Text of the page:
Example of a conflict in a story: One of the most prominent examples of conflict in literature is Life of Pi by Yann Martel. The protagonist Pi Patel survives the storm, being stranded on a carnivorous island, the company of the Bengal tiger.
7. Character vs. Self Conflict in Literature:
Such conflict in a story entails the conflict within the main character. For instance, character XYZ accidentally kills someone, what choice would he now make:
- Would he report himself to the authorities?
- Would he hide the body and pretend it never happened?
- Would he leave the body there and live with guilt?
- Would he help the dead’s family to assuage his guilt?
All these concerns or conflicts in a story are within the character himself. And his emotions are the only obstacle in such a conflict in a story.
How to Create Conflict in a Story?
7 Steps to Create Compelling Conflict in a Story
1. Identify the Right Conflict Type
Types of conflict are often dictated by genre. In thrillers, characters often clash with each other, while in speculative fiction, characters fight supernatural forces. To create interesting story conflict, a writer should first determine which conflict will fit best for their story.
For example, The Old Man and the Sea shows character vs nature conflict in Santiago, a fisherman, and the enormous marlin he hooks. Later, in the story, Santiago’s internal conflict creates a character vs. self conflict as well.
2. Create Obstacles for Your Protagonist
Conflict builds in fiction when your character cannot get what they want. As a writer, you can raise the stakes by making their desire an obsession. Providing what your characters want all the time will lack tension. Good stories are driven by conflict.
Don’t let your characters get off easy, because they need to resolve their conflicts to grow. Think of conflict as anything that stands between your characters and what they want, not just dramatic action.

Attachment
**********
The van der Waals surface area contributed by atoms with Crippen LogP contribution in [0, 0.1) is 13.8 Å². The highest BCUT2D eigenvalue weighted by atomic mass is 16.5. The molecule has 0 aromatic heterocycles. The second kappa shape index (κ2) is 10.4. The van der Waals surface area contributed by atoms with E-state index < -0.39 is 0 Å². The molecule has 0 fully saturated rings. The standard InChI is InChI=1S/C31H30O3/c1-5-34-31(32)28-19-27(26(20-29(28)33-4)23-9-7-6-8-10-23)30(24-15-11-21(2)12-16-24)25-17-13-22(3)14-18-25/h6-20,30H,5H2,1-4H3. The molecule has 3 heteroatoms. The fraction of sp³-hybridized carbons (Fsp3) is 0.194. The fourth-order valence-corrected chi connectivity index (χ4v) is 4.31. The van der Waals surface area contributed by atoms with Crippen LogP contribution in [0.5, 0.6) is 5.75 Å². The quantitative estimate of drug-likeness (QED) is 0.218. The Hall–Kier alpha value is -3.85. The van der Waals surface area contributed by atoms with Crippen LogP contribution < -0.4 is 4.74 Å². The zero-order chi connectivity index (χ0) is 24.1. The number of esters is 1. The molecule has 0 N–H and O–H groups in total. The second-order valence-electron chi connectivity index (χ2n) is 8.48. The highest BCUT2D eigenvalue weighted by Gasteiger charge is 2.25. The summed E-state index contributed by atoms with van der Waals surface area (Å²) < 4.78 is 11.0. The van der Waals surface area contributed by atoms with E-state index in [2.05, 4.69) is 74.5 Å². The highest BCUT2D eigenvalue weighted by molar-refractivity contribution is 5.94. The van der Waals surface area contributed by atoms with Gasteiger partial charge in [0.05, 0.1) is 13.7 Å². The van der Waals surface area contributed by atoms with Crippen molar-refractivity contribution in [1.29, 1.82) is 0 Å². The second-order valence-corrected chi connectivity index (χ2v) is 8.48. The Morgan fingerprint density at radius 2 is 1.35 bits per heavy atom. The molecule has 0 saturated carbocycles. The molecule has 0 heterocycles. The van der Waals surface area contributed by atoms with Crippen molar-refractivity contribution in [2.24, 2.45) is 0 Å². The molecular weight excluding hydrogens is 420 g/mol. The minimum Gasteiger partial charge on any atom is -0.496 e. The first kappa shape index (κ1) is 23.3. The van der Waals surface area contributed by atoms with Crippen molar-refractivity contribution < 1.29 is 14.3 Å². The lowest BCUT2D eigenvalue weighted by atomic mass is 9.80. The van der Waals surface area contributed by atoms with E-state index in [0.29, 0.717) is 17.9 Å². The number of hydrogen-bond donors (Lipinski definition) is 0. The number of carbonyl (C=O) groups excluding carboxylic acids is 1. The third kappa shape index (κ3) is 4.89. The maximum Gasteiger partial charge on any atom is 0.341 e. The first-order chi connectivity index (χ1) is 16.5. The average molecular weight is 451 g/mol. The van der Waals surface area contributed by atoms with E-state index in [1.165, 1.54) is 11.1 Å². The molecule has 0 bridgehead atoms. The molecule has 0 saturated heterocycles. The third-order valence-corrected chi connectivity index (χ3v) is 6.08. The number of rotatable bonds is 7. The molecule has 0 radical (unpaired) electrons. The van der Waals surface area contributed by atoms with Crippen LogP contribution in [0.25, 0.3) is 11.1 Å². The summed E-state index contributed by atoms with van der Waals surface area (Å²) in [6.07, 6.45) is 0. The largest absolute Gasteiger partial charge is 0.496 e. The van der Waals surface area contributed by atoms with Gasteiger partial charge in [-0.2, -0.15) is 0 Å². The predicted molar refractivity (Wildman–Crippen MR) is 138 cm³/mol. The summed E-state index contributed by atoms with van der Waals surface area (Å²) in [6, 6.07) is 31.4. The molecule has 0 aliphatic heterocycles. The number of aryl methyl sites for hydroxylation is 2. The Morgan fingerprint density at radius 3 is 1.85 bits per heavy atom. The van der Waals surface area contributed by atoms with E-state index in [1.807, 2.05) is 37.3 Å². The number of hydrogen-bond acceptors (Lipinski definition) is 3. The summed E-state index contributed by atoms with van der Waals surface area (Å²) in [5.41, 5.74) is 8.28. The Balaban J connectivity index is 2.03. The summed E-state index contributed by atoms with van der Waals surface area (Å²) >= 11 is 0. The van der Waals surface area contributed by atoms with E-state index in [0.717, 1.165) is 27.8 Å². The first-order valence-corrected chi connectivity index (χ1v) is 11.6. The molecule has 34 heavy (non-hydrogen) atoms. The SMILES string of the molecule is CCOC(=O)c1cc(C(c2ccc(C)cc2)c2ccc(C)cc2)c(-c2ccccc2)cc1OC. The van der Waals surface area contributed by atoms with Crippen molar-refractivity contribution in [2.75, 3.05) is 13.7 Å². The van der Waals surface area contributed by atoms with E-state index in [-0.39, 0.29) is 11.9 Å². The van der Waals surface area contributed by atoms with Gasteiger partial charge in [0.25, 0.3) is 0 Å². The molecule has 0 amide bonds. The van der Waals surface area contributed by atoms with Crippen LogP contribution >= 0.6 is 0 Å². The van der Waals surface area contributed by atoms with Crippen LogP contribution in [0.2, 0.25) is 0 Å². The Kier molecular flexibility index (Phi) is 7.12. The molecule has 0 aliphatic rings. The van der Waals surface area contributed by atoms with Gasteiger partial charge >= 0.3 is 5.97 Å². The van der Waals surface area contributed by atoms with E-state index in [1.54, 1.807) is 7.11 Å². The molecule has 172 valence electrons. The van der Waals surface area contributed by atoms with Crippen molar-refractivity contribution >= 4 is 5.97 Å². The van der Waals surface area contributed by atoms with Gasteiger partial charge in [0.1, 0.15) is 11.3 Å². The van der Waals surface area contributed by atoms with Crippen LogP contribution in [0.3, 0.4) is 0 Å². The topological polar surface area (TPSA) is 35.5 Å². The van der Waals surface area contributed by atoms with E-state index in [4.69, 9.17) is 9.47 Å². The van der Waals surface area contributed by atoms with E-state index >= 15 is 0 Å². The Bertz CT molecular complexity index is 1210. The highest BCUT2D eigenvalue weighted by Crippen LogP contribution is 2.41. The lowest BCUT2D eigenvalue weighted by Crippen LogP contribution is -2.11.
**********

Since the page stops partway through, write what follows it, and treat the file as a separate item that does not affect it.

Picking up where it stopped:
3. Develop a Stronger Antagonist:
In fiction writing, the conflict should be dramatic. For this, you should create an anti-hero who is just as strong, if not stronger, than the protagonist.
Set the forces of antagonism against what your character desires the most. Antagonism does not only mean the villain who is barring your protagonist from reaching his beloved or finishing his million-dollar worth project. It is everything that opposes, challenges, and thwarts your character’s intentions, motivations, and goals. Keep these in mind while writing:
i) A stronger force of antagonism will develop the character in a better manner. The more challenged the character feels, the more skilled will he turn out to be to fight off the antagonist.
ii) Antagonism needs to increase with each passing chapter. That being said, if the character’s opponent falls short before him right in the beginning, what is the point of putting the villain in the story?
iii) Antagonism should be tailored to the protagonist’s desires. For example, if your character wants a car, and antagonism is set against his relation with his wife, what’s the logic behind the existence of the antagonist?
4. Build Momentum throughout the Story:
During the middle of the story, you should make the hero’s quest as challenging as possible to make victory seem less likely. As you progress, you must raise the stakes and create obstacles that increase in intensity. Create new problems. Make things hard. Don’t forget to remind the reader what’s at stake.
5. Focus on Character Development